European shares advanced in low volumes Tuesday, with investors buying miners following a surge in metals prices and selecting some defensive shares.
Analysts said the rebound, which followed a near 7 percent fall in 10 days, did not seem sustainable due to growing unease over the debt situation in Europe and the United States.
The best trading strategy in the current environment could be to keep a fair amount of cash and invest the rest in defensive stocks such as utilities and food and beverages besides selecting individual companies with strong balance sheets and good dividend potential, they said.
The European food and beverages index <.SX3P> and utilities sector <.SX6P> were up 1.1 percent and 0.7 percent respectively, outperforming the benchmark STOXX Europe 600 index <.STOXX> which was up 0.4 percent to 225.55 points at 12:32 p.m. Miners <.SXPP> gained 1.3 percent, taking strength from stronger metals prices.
Today's bounce might well be a temporary one. For the bulls, it looks like an uphill struggle into the year end, Angus Campbell, head of sales at Capital Spreads, said.
The market remains shrouded in the dark cloud of the debt crisis on both sides of the Atlantic and from a technical and fundamental point of view, the outlook for equities continues to look rather negative.
Goldman Sachs cut its three-month target for the STOXX Europe 600 to 195 points, citing worries about the failure of euro zone policymakers to come up with comprehensive measures to avoid contagion in the sovereign debt crisis.
High bond yields in the euro zone have made investors jittery, fearing the region's debt crisis could deepen further as policymakers struggle to present a sound plan to tackle the situation and implement tough austerity measures. In the United States, lawmakers abandoned their effort to rein in the debt.
Spain's Treasury paid the highest yields in 14 years to issue short-term bills. Italy's 10-year bond hovered above 6.7 percent, but below a recent level of more than 7 percent that was considered unsustainable.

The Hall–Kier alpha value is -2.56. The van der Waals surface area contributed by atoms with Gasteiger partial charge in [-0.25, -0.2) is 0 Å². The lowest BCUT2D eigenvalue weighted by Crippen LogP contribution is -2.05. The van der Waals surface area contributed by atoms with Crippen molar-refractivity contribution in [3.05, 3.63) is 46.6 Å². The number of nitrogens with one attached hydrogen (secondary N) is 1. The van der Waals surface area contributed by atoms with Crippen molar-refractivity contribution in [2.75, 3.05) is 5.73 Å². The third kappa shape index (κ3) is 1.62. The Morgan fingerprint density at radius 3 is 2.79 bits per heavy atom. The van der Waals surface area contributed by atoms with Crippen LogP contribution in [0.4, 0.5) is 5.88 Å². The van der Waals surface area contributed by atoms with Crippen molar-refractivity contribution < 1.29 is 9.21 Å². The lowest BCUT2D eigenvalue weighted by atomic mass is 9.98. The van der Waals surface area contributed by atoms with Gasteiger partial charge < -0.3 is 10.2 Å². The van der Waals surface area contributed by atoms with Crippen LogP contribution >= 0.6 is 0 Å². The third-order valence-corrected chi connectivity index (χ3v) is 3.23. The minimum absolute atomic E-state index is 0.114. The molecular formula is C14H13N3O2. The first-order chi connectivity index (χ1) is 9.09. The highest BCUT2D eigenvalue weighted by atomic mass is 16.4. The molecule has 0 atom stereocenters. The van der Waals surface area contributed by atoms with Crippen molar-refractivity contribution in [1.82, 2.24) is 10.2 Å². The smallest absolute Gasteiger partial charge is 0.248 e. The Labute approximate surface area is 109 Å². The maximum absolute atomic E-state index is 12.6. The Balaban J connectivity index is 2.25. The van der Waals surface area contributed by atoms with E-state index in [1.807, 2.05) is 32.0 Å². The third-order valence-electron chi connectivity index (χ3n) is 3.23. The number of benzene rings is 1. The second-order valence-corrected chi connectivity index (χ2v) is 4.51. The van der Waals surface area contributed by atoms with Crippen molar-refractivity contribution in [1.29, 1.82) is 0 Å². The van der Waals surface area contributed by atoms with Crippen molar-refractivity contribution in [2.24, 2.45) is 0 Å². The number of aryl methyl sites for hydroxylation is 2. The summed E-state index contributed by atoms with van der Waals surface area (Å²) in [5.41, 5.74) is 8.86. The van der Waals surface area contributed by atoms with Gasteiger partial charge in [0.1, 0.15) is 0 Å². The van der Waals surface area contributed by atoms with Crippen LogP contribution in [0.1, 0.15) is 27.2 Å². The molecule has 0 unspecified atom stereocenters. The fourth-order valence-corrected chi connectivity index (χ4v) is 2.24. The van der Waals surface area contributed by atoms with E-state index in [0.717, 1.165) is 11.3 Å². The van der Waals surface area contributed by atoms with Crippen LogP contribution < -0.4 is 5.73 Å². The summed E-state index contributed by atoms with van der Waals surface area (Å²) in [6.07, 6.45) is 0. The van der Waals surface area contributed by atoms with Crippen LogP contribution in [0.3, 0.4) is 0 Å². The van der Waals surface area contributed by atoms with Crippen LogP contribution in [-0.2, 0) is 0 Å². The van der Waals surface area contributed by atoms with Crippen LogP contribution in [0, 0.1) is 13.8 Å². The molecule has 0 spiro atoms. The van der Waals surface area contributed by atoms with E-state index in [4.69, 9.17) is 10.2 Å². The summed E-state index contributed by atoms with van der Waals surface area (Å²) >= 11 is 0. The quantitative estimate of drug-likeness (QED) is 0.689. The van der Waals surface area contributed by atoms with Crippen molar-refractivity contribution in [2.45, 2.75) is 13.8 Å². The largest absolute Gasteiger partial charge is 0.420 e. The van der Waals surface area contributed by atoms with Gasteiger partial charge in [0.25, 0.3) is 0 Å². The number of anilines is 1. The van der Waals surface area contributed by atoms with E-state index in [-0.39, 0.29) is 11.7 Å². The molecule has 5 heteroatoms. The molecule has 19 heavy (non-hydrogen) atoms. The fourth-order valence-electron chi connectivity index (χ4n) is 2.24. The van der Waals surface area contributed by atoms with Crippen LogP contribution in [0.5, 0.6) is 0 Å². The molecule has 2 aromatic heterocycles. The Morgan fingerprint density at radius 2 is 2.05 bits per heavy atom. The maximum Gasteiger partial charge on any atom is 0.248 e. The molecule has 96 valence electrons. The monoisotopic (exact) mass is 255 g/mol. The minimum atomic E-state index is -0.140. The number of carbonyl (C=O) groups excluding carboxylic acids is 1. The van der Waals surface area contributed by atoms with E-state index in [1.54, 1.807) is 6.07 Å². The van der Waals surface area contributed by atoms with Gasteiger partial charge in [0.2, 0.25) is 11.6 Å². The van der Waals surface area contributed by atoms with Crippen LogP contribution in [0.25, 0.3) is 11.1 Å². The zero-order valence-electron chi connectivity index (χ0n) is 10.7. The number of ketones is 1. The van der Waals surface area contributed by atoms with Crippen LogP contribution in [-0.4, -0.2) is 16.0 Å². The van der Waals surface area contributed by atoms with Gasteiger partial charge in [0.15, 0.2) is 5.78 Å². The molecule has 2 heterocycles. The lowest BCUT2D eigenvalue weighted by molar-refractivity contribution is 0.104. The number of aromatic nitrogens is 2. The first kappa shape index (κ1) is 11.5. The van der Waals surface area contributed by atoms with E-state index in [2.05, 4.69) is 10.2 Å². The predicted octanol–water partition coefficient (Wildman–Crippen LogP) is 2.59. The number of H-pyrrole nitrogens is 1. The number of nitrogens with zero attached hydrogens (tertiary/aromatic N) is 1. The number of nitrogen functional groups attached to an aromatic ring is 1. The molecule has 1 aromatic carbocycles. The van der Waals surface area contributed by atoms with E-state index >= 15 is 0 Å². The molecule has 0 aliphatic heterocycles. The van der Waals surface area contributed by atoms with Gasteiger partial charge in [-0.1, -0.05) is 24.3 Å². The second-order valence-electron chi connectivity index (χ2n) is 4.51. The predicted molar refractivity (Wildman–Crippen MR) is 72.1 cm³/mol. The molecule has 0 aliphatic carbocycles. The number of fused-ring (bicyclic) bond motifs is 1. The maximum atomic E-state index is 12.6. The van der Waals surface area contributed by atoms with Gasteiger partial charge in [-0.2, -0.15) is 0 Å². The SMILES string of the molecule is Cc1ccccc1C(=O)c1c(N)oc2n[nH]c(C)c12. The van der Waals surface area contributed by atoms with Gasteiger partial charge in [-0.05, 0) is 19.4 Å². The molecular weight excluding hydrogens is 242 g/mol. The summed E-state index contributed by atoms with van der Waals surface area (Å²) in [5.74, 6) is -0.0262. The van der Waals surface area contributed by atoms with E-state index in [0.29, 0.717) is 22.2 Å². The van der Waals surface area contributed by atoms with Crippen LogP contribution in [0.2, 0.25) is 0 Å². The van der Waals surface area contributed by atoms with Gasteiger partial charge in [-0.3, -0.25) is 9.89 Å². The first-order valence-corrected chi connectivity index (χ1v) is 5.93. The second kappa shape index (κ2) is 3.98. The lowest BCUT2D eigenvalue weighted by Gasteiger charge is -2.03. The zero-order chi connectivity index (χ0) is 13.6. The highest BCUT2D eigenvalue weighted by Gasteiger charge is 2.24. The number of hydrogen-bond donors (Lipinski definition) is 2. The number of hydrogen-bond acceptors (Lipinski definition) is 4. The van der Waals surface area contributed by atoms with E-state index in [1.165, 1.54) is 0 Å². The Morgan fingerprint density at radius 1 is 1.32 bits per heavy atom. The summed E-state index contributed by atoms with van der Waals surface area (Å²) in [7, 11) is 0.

The FTSEurofirst 300 <.FTEU3> index of top European shares was up 0.5 percent at 924.10 points after falling 3.3 percent in the previous session to its lowest close in nearly seven weeks. Volumes were 27 percent of it 90-day average by midday trade.
Philippe Gijsels, head of research at BNP Paribas Fortis Global Markets said investors would wait this week for consumer spending figures during the Thanksgiving holiday period in the United States which could give some direction to the equity market.
However, expect more nervousness and volatility over the coming weeks and months. Capital conservation remains the key, he said.
The euro zone's blue chip Euro STOXX 50 <.STOXX50E> rose 0.6 percent to 2,173.94 points. Charts showed the index hovered around a key support level at 2,162 -- the 23.6 percent Fibonacci retracement from the September 23-29 impulse wave.
Dmytro Bondar, technical analyst at RBS, said that after breaking through the lower Bollinger band 20/2/2 and forming a Marubozu candlestick pattern Monday, a pivot point emerged at the middle of the candle at 2,193, which is likely to become the main resistance in the short term.
Combined with a trough in the bandwidth, it points to a high chance of the downtrend continuation as the 2,162 level gets broken on a sustained basis. Daily momentum tools are mixed, but mostly bearish, he said, adding investors might consider selling when the index moves up to around 2,210.
In a market which was likely to witness more down days than up days, fund managers suggested buying defensive companies as well as firms that offered reasonable dividends and growth.
Margaret Lawson, manager of SVM UK Growth fund, said the fund had added companies like Imperial Tobacco
This year, investing for growth seems particularly challenged. Sentiment swings make it hard for investors to focus on long term prospects and fundamental analysis. However, the volatility can be turned to advantage, creating opportunities for the portfolio, Lawson said.
Among individual movers, Thomas Cook Group
(Editing by Elaine Hardcastle)